It’s hard to be an innovator these days – everyone’s at it. Which makes life difficult for the all-new S-Class.
Back in the good old days, the S-Class was a beacon of future thinking and genuine technological advancement. The new S-Class still lives up to this legacy but must compete with a talented host of rival impostors cutting its grass.
The seventh generation of Mercedes-Benz’s luxury limo flagship (codenamed W223) does this through incremental advancements in key areas instead of wholesale change.
The first is a huge augmented reality head-up display, which Mercedes says is the equivalent of having a 77-inch TV screen placed 10 metres in front of the car. The system projects info such as turn-off arrows “virtually and precisely” onto the road in front of the driver.
Powering the new S-Class will be a combination of traditional combustion and plug-in hybrid engines. An S500 3.0-litre turbocharged straight-six and S580 4.0-litre twin-turbo V8 (both mild hybrids) will be available. An S580e plug-in flagship pairs the smaller engine with a 28kWh battery and electric motor for a combined output of 375kW and electric-only range of 100km.
Unlike prior generations, there will be no coupe or convertible S-Class models with those variants being replaced by the next-gen AMG GT and SL-Class.
All up, there can be a total of five screens in the cabin of this latest S-Class, all running the second generation of Mercedes’ MBUX infotainment system, which now supports 27 languages.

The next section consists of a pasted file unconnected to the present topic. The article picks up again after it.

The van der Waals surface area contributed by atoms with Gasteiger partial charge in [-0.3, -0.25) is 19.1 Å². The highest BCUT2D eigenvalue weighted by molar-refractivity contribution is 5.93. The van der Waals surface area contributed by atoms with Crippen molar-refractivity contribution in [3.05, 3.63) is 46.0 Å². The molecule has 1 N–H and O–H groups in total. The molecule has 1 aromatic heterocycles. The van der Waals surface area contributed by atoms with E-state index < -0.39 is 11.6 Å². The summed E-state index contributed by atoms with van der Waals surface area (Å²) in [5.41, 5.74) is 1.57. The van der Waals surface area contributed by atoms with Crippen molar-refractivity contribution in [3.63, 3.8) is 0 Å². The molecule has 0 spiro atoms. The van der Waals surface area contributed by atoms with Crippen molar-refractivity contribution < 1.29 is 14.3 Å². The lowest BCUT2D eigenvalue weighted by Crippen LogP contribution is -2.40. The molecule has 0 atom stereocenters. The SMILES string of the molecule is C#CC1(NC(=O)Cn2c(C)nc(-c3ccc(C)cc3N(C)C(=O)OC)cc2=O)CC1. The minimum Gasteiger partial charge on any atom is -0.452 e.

The fully digitised driver instruments can now display in three dimensions. Using eye-tracking technology, the S-Class renders a 3D image to allow for spatial perception of displayed info without 3D glasses.
Computing grunt and processing power is a large part of this new S-Class, and the luxury sedan has a data bandwidth of 41.8 gigabytes per second – more than enough to mine bitcoin if that takes your fancy.
As is traditional, Mercedes has used the S-Class to debut genuine, life-saving safety technologies. The first is a frontal airbag for rear-seat occupants, which deploys from the back of the front seats, using a tubular structure to inflate and ‘catch’ the head of those riding in the outer rear seats.
The optional ‘Drive Pilot’ system is purported to allow the S-Class “to drive in highly automated mode at up to 60km/h” in certain conditions from the second half of next year. This autonomous technology will only be available in Germany initially, before being rolled out in other markets. Mercedes claims it “allows secondary activities such as the in-car office.”
Nine out of 10 S-Class buyers opt for the long-wheelbase version, so Mercedes has added an advanced rear-wheel-steer system to aid the lengthy sedan’s manoeuvrability.
The optional system can angle the rear wheels by up to ten degrees, reducing the turning circle of a LWB AWD variant by 1.9 metres, to 10.9m.
A new interior brings with it improved comfort, with elbow-room for the driver increasing 38mm, 23mm for rear passengers, and headroom growing by 16mm in the back. Boot capacity has grown to 550 litres, up 20 litres compared to the outgoing model.
So while the technology battle in the luxo executive sedan segment continues, the S-Class still appears to hold an edge.
FIVE OF THE COOLEST PIECES OF TECHNOLOGY IN THE 2021 MERCEDES-BENZ S-CLASS
- LED headlights use micro-mirrors to project custom images and warnings onto the road
- More than 50 electronic components can now be updated over the air, including MBUX
- When a possible side impact is detected, the body can rise 80mm in a few tenths of a second
- Overhead cameras predict driver needs, like lowering rear sunblind when checking blind spot
- Active suspension analyses road conditions and makes adjustments 1000 times per second